Georgia is considering getting rid of its Soviet and Russian weapons, primarily its T-55 and T‑72 tanks, and its Mi-8 helicopters. According to the Ministry of Defense there are “several dozen” of such machines. In the current conditions it doesn’t seem feasible to have them repaired in Russia or to get spare parts from Russia. Until recently this has been facilitated by Ukraine, but now Kiev requires a more substantial fee for such services.
Irakli Sesiashvili, the Chairman of the Parliamentary Committee on Defense and National Security of Georgia, confirmed to Izvestia that this issue is being discussed.
“We are trying to decide what to do with these weapons, said the deputy. It’s a complex issue that requires further detailed consideration.”
Irakli Aladashvili, the Editor-in-Chief of the military magazine Arsenal, told Izvestia that the Defense Ministry considers selling the equipment that is still operational.
“It could be sold, for example, to one of the African countries,” believes the expert.
The proceeds, including the money that will be saved on repairs and maintenance, should, in his opinion, be used to procure modern air defense systems and anti-tank weapons. The war with Russia in 2008 showed that this is what is most needed by Georgian Armed Forces.
However, according to him, at the arms market supply currently outruns demand, so “we should not only look for potential buyers, but also set prices realistically.”
Georgia’s military budget for 2014 is approximately $400 million, which is about half as much as under Saakashvili, prior to the hostilities of five years ago. Georgia does not plan to fight with anyone and only wants to make sure its defense capabilities are sufficient. Therefore, new priorities have been identified – anti-tank and anti-aircraft systems.
Before the war with Russia, Georgia procured mainly offensive weaponry, mostly from Ukraine.
Recently, a former U.S. Ambassador to Georgia, Richard Miles, said that if Saakashvili did not acquire self-propelled artillery, heavy armor, or ground attack aircraft, there would have been no temptation to test them in action in South Ossetia.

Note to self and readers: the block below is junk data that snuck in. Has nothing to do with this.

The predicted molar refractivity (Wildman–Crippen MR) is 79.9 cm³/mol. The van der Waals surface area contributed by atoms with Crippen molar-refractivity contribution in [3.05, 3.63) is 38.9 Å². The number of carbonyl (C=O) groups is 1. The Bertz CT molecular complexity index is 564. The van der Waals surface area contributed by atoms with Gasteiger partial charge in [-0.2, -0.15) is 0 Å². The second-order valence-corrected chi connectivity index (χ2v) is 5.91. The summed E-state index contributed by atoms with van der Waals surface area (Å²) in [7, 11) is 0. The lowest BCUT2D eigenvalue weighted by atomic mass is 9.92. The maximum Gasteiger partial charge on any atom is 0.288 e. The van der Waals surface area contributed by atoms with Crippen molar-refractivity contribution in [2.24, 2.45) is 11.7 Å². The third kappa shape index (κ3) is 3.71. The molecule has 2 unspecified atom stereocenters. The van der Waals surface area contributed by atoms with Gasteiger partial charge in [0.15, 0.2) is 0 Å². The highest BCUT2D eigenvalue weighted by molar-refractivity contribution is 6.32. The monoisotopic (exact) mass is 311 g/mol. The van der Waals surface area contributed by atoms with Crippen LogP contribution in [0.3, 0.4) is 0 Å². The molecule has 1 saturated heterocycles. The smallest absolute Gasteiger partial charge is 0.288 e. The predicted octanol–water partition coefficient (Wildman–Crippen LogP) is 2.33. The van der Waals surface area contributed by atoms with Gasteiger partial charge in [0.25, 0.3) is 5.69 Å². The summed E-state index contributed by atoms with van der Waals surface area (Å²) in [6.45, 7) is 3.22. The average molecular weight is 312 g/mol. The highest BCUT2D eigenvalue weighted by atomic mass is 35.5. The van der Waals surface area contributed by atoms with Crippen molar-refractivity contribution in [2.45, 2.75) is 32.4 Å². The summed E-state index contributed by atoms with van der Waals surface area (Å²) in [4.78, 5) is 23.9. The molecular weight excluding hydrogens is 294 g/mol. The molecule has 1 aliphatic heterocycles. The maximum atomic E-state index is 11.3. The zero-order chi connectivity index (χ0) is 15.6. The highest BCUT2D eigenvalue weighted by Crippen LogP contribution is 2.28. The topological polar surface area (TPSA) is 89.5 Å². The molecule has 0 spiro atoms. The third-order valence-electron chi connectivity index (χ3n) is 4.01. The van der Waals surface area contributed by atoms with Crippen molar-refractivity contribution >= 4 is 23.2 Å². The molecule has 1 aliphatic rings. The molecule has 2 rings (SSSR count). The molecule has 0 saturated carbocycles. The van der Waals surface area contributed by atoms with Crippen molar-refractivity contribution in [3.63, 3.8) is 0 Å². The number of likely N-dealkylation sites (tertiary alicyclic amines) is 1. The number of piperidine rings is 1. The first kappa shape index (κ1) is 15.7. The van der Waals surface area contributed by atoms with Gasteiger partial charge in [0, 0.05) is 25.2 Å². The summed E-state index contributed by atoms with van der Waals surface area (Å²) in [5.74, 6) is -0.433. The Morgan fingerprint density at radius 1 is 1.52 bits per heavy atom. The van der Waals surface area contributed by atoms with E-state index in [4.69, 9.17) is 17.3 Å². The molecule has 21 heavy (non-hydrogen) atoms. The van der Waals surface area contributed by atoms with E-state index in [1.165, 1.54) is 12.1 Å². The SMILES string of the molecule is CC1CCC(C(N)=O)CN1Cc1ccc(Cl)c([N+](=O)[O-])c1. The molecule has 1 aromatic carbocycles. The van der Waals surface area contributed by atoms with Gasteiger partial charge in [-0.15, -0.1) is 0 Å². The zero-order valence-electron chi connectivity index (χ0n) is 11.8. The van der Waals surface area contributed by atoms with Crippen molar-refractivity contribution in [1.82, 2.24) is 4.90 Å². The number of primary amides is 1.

In the Georgian Defense Ministry they say that now that the era of Saakashvili is over, it will be easier to discuss the necessary military procurement abroad.
After August 2008, many longtime partners of Tbilisi refused to sell weapons, equipment, and ammunition to Georgia. For example, Israel, that in the mid 2000s delivered about 40 Hermes‑450 drones, stopped further deliveries, acting upon the recommendation of Russia. The controversial WikiLeaks website later reported that the Israelis even passed to Russians the codes for the drones intended for Georgia, allegedly in exchange for Moscow’s refusal to sell arms to enemies of the Jewish state.
Meanwhile, late last week the Georgian Defense Minister Irakli Alasania had talks in Israel with his counterpart, Moshe Ya’alon. The results would suggest the resumption of cooperation.
The Georgian Defense Ministry told Izvestia that over this month the military of the two countries would develop a specific plan aimed at “improving the efficiency of Georgia’s defense and developing cooperation in the military industry.”
Also this week, American and Georgian working groups, set up under the Charter on Cooperation signed a few years ago, will discuss military issues in Washington. The Georgian delegation is headed by the Deputy Foreign Minister David Zalkaniani.
George Tavdgiridze, a former director of the National Defence Academy, believes that during the negotiations with the Americans, Georgia should raise the issue of supplying “Stinger” MANPADs. The expert noted that the Georgian army needs “several hundred such systems,” and based on bilateral agreements the U.S. could sell them to Georgia at a low price.
However, not all analysts believe that selling Soviet and Russian military equipment abroad makes sense. Vakhtang Maisaya, the Director of the Institute for Euro-Atlantic Integration of Georgia, and an expert of the International Working Group on Terrorism operating under the auspices of NATO, told Izvestia that “it will be extremely difficult to enter the markets of third countries where other suppliers have dominated for a long time, offering old military equipment.”
The expert believes that it is necessary, having calculated everything carefully, to either recycle the equipment on-site or to repair it using [Georgia’s] own capacity in this area.